Argued January 6, 1896
Decided January 14, 1896
William F. Cogswell for appellants.
John H. Hopkins for respondents.
The dispute between the plaintiffs and the defendants is over the true construction which is to be given to the language of the grant in the deed to Hahn, the defendants' predecessor in title, whereby an easement in the alleyway was reserved to the grantee. The grant is of "the privilege of the main alley leading to the Palace stables, so called, as an easement for ingress and egress along the north line or alley line of the premises hereby deeded, for the distance of ninety-eight feet west from Franklin street and no more and for no other purpose." We are asked to construe this grant as one merely of the privilege to use the sidewalk of the alleyway for ingress and egress along the line of defendants' property, and to hold that a change in the mode of the user is prohibited and would cause an extinguishment of the privilege or easement. The request assumes, and such is the argument, that with the grant of the privilege runs some limitation upon its enjoyment. This limitation is said to be found in the description of the privilege, commencing with the words "as an easement for ingress and egress, etc." These "additional words," as the learned counsel for the plaintiffs terms them, seem to furnish some ground for his argument; but, in our judgment, they cannot be so narrowly construed without importing into the language employed an element of intention, which is at variance with the apparent general purpose of the grant and which the situation of the parties at the time seems rather to deny. These words rather emphasize an intention of the original grantor that, while the alleyway might be used by the owner of the dominant tenement, that use should be confined to the purpose of passage to and from Franklin street and to the extent that it might be needed by the property bordering upon the way.
The language, in which the grant of the privilege of the alleyway is couched, is of too general a nature to warrant the construction that the use was to be restricted to any particular mode of ingress or egress. The words ingress and egress are as applicable to the passage of horses and carriages, as they are to the passage of foot passengers. The alleyway extended from Franklin street to a point in the rear of the defendants' property and the concluding words of the grant, "and no more and for no other purpose," have obvious reference to the extent in length of the alleyway, which should be properly available to the defendants for the use of the same for the purpose of ingress and egress.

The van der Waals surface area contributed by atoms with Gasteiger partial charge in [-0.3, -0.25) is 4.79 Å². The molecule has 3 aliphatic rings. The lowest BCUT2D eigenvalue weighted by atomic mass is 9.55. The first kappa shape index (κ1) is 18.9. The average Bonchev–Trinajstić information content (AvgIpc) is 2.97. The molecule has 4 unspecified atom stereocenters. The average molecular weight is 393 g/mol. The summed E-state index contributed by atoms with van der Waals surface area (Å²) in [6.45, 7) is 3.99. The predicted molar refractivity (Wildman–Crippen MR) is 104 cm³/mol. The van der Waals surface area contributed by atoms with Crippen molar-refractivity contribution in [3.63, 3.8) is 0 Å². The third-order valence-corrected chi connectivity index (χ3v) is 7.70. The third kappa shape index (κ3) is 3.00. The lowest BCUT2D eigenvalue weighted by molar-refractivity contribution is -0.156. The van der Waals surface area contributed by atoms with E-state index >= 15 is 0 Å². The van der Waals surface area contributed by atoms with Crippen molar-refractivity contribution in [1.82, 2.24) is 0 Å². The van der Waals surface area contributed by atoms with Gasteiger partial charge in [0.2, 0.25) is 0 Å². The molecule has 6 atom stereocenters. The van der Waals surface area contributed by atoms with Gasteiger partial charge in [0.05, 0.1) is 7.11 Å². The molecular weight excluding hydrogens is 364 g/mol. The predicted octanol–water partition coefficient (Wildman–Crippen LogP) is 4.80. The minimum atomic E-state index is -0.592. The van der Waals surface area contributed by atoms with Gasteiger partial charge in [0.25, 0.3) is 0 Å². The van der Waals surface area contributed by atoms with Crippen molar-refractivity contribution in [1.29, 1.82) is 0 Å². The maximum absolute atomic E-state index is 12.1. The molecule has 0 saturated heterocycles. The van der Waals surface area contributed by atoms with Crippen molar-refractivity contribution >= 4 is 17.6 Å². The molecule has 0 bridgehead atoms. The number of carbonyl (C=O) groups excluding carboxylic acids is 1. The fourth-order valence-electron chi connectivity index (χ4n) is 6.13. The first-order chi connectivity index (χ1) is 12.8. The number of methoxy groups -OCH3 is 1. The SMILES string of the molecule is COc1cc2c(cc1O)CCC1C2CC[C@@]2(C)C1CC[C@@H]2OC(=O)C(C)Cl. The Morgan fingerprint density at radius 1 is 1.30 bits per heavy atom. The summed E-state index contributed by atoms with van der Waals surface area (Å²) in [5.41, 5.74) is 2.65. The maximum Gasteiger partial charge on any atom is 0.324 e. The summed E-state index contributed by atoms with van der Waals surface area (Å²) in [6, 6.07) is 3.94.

Nothing in the language of this grant conveys the idea of an intended limitation upon the existence and continuance of the privilege, in the event that the defendants should change the character or uses of their property bordering thereupon; so long as the alleyway is made use of for the same purpose as before, that is to say, in order to pass to and from Franklin street. The cases of Allan v. Gomme (11 Ad. E. 759) and Henning v. Burnet (8 Exch. R. 187), to which the learned counsel for the plaintiffs refers, are not authorities which conflict with the construction which we think should be given to the language of this grant. The former case related to the reservation of a right of way to a stable and the loft over the same and the space under the loft, then used as a woodhouse. Lord DENMAN, who delivered the opinion, said: "The present case does not, however, depend upon the mode of using the way, but upon the legal effect of the reservation. Upon that we are of opinion that, under the terms of this deed, the defendant is not entitled to have the right of way claimed, but that he is to be confined to the use of the way to a place which should be in the same predicament as it was at the time of the making the deed." In the other case of Henning v. Burnet, the grant was of a way to a dwelling house, coach houses and stables, and the question was whether the defendant was justified in using the way to reach a certain field. In each case, a limitation was imposed, with respect to the privilege of the way, which is not to be found in the present case; where the grant is without any other limitation than a restriction of the use of the alley for the purposes of ingress and egress. It is unnecessary for us to say whether, if the privilege is to use a way to accomplish a certain purpose, as in the English cases, the privilege might lawfully be extended to accomplish other purposes, though not effecting a change in the mode of use of the way. That is not this case. We have here a case where the defendants are entitled to an easement in the alleyway and subject to which the plaintiffs became the owners of the adjoining property. In the general language, in which the easement was granted, we find no limitation upon the use of the way, in so far as it is for ingress and egress. The easement cannot be extinguished by changes in the uses and occupancy of the defendants' property, by reason of which the passageway may be more frequently used by foot passengers, as well as by horses and vehicles, without importing into the language of the grant a meaning which the words, standing by themselves, do not convey. That we could not do without disregarding a principle of construction, which regards everything as passing by a grant which is necessary to its reasonable enjoyment.
We think the judgment appealed from should be affirmed, with costs; with leave, however, to the plaintiffs to amend their complaint, if so advised, within twenty days after the service of a copy of the order upon our remittitur.
All concur, except VANN, J., not sitting.